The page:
Hatch Sees Opportunity in the Volunteer StateJune 1, 2015
The U.S. automotive base has steadily migrated southward. As OEMs and top tier providers have inundated the Southeast, suppliers in the traditional Midwest vehicle stronghold have had to come to grips with lengthening supply chains, and the need to stay engaged and immediately available to now-distant customers.
In exploring its options, Hatch Stamping conducted a six-month study of customer and OEM locations in the region as well as areas with good talent pools.
“We put everything together,” says Craig, “and Portland, TN, fit the criteria for what we needed to be successful in the Southeast.”
Press Lines Fully Outfitted, Selected for Current and Future Work
This past April, after eight months of toil adding infrastructure, access and beefed-up utility service, a new plant has emerged. The massive, pristine interior is dominated by 250-, 350- and 1000-ton press lines from Nidec Minster, Minster, OH. The three lines, complete with coil-handling equipment as well as a transfer system on the 1000-ton press, give Hatch Stamping flexibility in servicing current customers and the ability to accept a range of new business.
“Overall, the lines allow us to run a variety of materials, from cold-rolled to standard hot-rolled to high-strength low-alloy steels,” explains Stewart Claucherty, Hatch Stamping engineering manager. “We also can run dual-phase, stainless steel and aluminum.
“With such a range we can meet the needs of many customers,” he adds.
Mirroring production at its other plants, Hatch Stamping will transform these materials into all sorts of parts including automotive seat-assembly brackets, tracks and seat-related mechanisms; ABS and other braking components; and fuel-system brackets, straps and rings.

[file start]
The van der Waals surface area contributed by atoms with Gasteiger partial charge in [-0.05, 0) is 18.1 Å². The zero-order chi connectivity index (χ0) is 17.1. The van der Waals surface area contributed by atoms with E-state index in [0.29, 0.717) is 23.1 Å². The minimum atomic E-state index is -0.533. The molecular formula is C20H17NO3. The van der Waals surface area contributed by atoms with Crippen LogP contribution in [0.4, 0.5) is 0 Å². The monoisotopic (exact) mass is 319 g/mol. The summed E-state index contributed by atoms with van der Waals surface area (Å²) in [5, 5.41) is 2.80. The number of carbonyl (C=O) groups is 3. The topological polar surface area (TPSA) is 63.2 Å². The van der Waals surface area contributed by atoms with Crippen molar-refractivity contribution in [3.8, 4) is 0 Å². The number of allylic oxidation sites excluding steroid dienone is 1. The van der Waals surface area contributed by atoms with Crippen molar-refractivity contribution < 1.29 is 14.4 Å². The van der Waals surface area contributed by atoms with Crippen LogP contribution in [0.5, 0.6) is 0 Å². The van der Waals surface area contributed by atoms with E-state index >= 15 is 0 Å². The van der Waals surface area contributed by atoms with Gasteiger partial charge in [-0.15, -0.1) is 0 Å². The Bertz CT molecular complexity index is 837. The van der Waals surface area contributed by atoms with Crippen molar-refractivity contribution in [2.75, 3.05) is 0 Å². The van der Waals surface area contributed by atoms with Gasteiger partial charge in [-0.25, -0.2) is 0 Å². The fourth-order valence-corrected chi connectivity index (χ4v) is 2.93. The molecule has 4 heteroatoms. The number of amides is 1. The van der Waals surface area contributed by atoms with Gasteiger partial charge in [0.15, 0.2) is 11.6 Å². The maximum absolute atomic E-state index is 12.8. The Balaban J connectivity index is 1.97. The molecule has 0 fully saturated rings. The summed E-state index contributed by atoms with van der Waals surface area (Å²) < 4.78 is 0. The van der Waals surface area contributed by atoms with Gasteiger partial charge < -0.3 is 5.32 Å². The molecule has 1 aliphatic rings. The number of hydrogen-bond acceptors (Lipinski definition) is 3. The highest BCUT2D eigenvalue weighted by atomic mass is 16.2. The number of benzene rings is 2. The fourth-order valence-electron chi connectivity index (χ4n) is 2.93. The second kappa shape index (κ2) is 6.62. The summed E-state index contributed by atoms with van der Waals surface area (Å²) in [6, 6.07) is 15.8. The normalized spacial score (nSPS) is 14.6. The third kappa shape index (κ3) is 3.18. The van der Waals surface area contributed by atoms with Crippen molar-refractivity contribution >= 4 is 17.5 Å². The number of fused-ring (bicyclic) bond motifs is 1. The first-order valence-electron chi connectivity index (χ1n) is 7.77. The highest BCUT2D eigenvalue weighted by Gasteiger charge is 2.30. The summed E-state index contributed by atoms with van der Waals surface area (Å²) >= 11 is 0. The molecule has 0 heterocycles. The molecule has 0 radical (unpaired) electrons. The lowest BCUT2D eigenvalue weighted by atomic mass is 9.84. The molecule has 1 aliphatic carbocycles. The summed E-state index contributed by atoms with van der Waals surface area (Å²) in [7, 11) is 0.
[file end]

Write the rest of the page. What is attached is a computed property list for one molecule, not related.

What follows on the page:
The press lineup includes a Minster E2H standard mechanical 250-ton press, selected for its robustness and minimal bed deflection, enabling production of tight-tolerance parts that require coining and high-impact forming.
The E2H 350-ton press features Minster’s alternative slide motion (ASM) technology.
“It offers unique drawing capabilities while maintaining efficient stroke speed,” explains Claucherty. “If the ram velocity is too fast on some of our draws, the parts will tear or fracture. With ASM, the ram slows at the bottom of the stroke for a slower forming rate, and then accelerates on the way up and back down. It provides some characteristics of a servo-driven press but at the higher speeds we need. That’s why we opted for ASM over servo drive in this press.”
The 250- and 350-ton presses have 47 by 120-in. beds, along with automated feed lines that accept stock widths to 32 in. in thicknesses from 0.020 to 0.25 in. These turnkey lines also feature integrated control that runs all components from the press console.
The largest press, Minster’s E2 1000-ton unit, provides a 72 by 168-in. bed and will produce parts at full-tonnage speeds from 17 to 35 strokes/min. at Hatch Stamping. The line can feed material in thicknesses from 0.030 to 0.375 in. and has been augmented with transfer capabilities.